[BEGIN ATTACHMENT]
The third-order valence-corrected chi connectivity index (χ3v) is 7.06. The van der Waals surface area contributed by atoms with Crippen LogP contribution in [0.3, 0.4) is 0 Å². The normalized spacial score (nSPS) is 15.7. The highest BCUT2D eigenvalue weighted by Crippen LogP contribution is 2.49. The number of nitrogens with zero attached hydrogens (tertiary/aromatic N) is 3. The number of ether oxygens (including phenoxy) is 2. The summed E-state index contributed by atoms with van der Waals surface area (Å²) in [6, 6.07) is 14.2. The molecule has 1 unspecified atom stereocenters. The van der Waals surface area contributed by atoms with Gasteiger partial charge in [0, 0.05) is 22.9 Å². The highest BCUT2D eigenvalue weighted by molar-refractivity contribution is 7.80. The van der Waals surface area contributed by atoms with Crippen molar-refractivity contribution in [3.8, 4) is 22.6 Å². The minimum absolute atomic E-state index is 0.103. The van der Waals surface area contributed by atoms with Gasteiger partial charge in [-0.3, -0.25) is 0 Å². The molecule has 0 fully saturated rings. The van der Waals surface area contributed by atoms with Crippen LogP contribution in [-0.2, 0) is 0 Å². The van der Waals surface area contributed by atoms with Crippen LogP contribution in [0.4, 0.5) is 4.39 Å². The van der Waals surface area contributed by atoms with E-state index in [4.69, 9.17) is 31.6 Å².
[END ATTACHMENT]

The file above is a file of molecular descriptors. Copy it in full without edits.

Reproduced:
The third-order valence-corrected chi connectivity index (χ3v) is 7.06. The van der Waals surface area contributed by atoms with Crippen LogP contribution in [0.3, 0.4) is 0 Å². The normalized spacial score (nSPS) is 15.7. The highest BCUT2D eigenvalue weighted by Crippen LogP contribution is 2.49. The number of nitrogens with zero attached hydrogens (tertiary/aromatic N) is 3. The number of ether oxygens (including phenoxy) is 2. The summed E-state index contributed by atoms with van der Waals surface area (Å²) in [6, 6.07) is 14.2. The molecule has 1 unspecified atom stereocenters. The van der Waals surface area contributed by atoms with Gasteiger partial charge in [0, 0.05) is 22.9 Å². The highest BCUT2D eigenvalue weighted by molar-refractivity contribution is 7.80. The van der Waals surface area contributed by atoms with Crippen molar-refractivity contribution in [3.8, 4) is 22.6 Å². The minimum absolute atomic E-state index is 0.103. The van der Waals surface area contributed by atoms with Gasteiger partial charge in [-0.3, -0.25) is 0 Å². The molecule has 0 fully saturated rings. The van der Waals surface area contributed by atoms with Crippen LogP contribution in [-0.2, 0) is 0 Å². The van der Waals surface area contributed by atoms with Crippen LogP contribution in [0.4, 0.5) is 4.39 Å². The van der Waals surface area contributed by atoms with E-state index in [4.69, 9.17) is 31.6 Å².